A lawsuit filed in federal court claims that former priest Mark Broussard admitted to sexually abusing young boys in 1998.
The lawsuit, filed by one of Mark Broussard’s alleged victims, seeks $18 million in damages from the Catholic Church, the Diocese of Lake Charles and the Archdiocese of New Orleans.
The lawsuit was filed in federal court in New Orleans in January. A copy of it was provided to the American Press by one of the plaintiff’s lawyers, Felicia Peavey, who was in Lake Charles Thursday.
The lawsuit also lists as defendants: Lake Charles Bishop Glen Provost and New Orleans Archbishop Gregory M. Aymond, as well as their predecessors and successors; the Holy See and the Society of the Roman Catholic Church of the Diocese of Lake Charles.
The lawsuit claims that Broussard’s confession was found by law enforcement in his personnel file. It says that Broussard confessed to molesting the plaintiff “and other children.”
The plaintiff, listed as “John Doe,” is seeking $6 million for mental and physical pain and suffering and $12 million in exemplary damages.
The American Press’ attempts to contact the Diocese of Lake Charles late Thursday were unsuccessful.
Broussard, 56, was indicted on 10 counts of child sexual abuse, combined from 224 original charges.
Calcasieu Parish authorities have said that between 1986 and 1991, while a priest at Our Lady Queen of Heaven and at St. Henry Catholic Church, Broussard sexually molested three boys.
The lawsuit alleges that between 1984 and 1986, while Broussard was a candidate to the priesthood, he “raped and molested and sexually abused and exploited Catholic parishioners and others, specifically male children.”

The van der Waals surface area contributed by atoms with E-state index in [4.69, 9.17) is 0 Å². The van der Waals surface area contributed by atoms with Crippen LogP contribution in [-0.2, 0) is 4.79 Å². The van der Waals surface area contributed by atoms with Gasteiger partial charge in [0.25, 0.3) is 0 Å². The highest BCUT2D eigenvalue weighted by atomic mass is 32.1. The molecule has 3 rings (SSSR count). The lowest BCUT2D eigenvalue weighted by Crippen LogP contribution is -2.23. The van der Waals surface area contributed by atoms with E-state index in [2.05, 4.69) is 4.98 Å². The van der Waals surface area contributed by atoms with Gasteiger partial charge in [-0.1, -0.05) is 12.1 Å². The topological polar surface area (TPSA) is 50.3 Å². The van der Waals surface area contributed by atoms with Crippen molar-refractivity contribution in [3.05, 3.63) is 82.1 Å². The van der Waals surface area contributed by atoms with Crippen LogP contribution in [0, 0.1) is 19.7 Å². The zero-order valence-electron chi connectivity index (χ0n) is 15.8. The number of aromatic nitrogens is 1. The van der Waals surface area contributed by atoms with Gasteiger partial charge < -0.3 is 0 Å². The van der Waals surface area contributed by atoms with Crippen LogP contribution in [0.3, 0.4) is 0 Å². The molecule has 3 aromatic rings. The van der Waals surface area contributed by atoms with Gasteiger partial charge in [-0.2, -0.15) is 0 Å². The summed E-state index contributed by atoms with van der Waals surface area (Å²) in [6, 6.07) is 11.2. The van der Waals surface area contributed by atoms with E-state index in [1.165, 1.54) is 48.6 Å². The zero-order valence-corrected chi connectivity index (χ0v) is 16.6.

The plaintiff claims that Broussard molested him during his pre-adolescent years “on a daily basis” from 1985 to 1988 in Broussard’s living quarters at OLQH, as well as other locations.
He also claims that Broussard molested him in 1992 in the rectory at St. Eugene’s Catholic Church in Grand Chenier, where Broussard was transferred in 1988.
Broussard often had minor boys stay overnight with him, the lawsuit claims.
The plaintiff claims he was so traumatized that he developed a memory block of the incidents until March 2012 when the Calcasieu Parish Sheriff’s Office contacted him.
The lawsuit claims the church knew “prior to 1986 and in 1986” of complaints about Broussard. Both dioceses failed to report the allegations of sexual abuse of children to law enforcement, the lawsuit states.
The church “knew or should have known of Broussard’s dangerous sexual propensities, yet the Archdiocese defendants did nothing to terminate Broussard’s authority and power as a Roman Catholic Cleric and the Diocese Defendants did nothing to remove Broussard from a position with access to minor boys or to control Broussard’s access to the minor boys he sexually abused,” the lawsuit reads.
It claims that the Lake Charles and New Orleans Dioceses’ failure to act was part of a greater “policy of secrecy” by the Roman Catholic Church.
A lawsuit represents one side of a dispute between two parties.